Wednesday, September 30, 2009

The LSAT Oddessy

What a whirlwind weekend! Finally getting back into my regular routine, certainly glad that the LSAT is over with, though it wasn't as bad as everyone makes it out to be. Of course, I won't get my score back for another three weeks, but I can afford to be optimistic for a little while. For those who don't know, here was the breakdown of my weekend.

7:30pm Friday- Got on the Iyotetsu bus bound for Tokyo. Much more comfortable than any other charter bus I've been on, there are only three seats per aisle, and you can recline about three times as much, which is a big help. Still, hard to sleep, and they don't let you get off and stretch your legs after the first rest stop, the other stops are only for the drivers, apparently. There was a bathroom on the bus, so I guess no biggy. They shut all the curtains, and it's pretty much pitch black in the cabin, which is really nice considering how many street lights they have on the highways here.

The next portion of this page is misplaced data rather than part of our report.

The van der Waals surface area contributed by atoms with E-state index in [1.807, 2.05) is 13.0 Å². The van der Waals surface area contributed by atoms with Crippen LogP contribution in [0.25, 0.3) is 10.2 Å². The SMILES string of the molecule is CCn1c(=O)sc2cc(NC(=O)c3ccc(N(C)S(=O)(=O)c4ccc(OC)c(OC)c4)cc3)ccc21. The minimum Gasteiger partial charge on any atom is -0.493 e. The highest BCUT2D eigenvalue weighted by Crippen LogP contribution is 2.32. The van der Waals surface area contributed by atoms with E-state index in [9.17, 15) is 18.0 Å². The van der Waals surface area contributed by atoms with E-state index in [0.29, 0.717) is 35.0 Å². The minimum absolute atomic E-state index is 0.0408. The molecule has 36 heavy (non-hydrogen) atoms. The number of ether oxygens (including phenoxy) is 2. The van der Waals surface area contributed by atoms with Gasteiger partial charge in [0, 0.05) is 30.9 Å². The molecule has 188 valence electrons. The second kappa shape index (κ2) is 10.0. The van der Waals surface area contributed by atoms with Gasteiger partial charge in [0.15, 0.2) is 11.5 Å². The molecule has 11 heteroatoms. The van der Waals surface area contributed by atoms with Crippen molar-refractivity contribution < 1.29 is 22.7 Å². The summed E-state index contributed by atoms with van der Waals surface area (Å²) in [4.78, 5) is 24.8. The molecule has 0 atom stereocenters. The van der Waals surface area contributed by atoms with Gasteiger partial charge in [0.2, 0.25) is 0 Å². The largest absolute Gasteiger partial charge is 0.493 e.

7:30am Saturday- Arrived at Shinjuku station in Tokyo. Got off of the bus and wandered around for a few hours, checking out the massive buildings they have all over the city. And I do mean massive buildings. The Shinjuku station itself is a huge sprawl of bus stops, train stops, taxi stops, subway stops, and metro stops. The whole thing takes up a city block, and has at least 6 underground levels for all the subways and malls. Yes, I said malls.

Because I was so wiped from the 12 hour ride, I headed over to the area where my test was being held, and holed myself up to study at the university for a few hours before I checked into my hotel, which was near the test site. I know, I know, I didn't see nearly as much of the city as I should have, but I was concerned about resting up for the test, and I was really tired after not sleeping on the bus ride over.